Version Number

Because you will be getting sign-off on this work from the management, it is important to keep a running version number, so you are aware of the most updated version. Pretty straightforward, yeah?


This is where you would document who would be following this particular workflow.


This field covers what happens that actually kickstarts this particular workflow. This could be another use case ID document or a preexisting condition that would not be documented in a workflow, like an incoming call.

Frequency of Use

Why is this important? Well, it allows the reader to be able to ascertain if this is a typical workflow, or if it only occurs under extremely specific circumstances.

The Closing Sections

We will skip over the workflow tables to quickly cover the sections at the end of the document. In it, you will find a quick explanation of what we are looking to capture.

There are things to consider when filling in this information. If your use cases include multiple documents (ie, multiple use case descriptions) you should include those here as well. IDs that should be marked as "Included" should be those that are called as part of this current document. That is, if you split your created a unique use case document that covered signing in (so that it could be used for multiple projects) then that use case ID should be added as included.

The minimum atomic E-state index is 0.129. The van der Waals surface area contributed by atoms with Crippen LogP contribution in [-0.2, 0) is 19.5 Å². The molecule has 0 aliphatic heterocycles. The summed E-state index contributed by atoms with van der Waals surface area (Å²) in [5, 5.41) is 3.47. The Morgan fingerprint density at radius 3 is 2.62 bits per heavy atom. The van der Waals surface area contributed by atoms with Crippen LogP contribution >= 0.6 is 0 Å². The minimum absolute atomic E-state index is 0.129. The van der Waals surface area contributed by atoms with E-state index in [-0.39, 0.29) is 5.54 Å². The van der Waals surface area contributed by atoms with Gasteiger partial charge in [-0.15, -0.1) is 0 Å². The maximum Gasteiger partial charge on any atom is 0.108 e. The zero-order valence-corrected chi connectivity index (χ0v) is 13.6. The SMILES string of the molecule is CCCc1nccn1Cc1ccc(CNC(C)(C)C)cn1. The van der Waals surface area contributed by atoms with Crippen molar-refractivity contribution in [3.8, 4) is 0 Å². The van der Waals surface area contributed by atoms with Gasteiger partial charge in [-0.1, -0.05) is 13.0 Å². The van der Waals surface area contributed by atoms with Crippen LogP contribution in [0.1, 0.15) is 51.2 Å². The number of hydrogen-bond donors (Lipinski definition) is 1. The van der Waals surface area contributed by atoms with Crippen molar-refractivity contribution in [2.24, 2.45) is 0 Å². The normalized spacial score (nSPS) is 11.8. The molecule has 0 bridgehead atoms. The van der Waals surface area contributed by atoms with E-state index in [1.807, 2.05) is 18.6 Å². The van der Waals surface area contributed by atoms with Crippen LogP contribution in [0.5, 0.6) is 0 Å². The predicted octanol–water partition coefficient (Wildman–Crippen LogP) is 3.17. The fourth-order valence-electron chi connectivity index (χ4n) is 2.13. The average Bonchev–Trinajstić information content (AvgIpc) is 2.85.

Extension points, by contrast, are when there are specific conditions that would add a new or updated goal and steps of the use case.


We're all professionals here, I don't need to tell you how to create a workflow, so I won't go into a ton of detail, other than to explore quickly what each flow represents.

Basic Flow

The basic flow covers your "happy path." Basically, how should this actually work.

Alternate Flow

This should cover any flows that might occur as a result of following the basic flow, e.g., sometimes the client gets possessed by the spirit of Carmen Miranda, kicking off alternate flow one. Note there can be multiple alternate flows.

Exception Flow

Think of this as what happens if the basic flow fails. When something goes wrong at any step of the process, what workflow should happen?

Should You Use a Use Case Description

Ok, ok, Jesus! Do whatever.

It's really up to you to decide. As with all of the documents we provide as templates, we would like to stress that nothing we say absolutely 100% must be followed verbatim. Change it up and make it work for you. If you download the document and feel that it is a lot more detailed than you would need in your organization, then don't use it... simple.

What is the most important thing to identify is what you need and why. You might find this document, or a variation of it, would greatly benefit a single stakeholder, and that is reason enough to use it. Or you might decide that it would be cheaper to have a UML training session and just stick with Visio.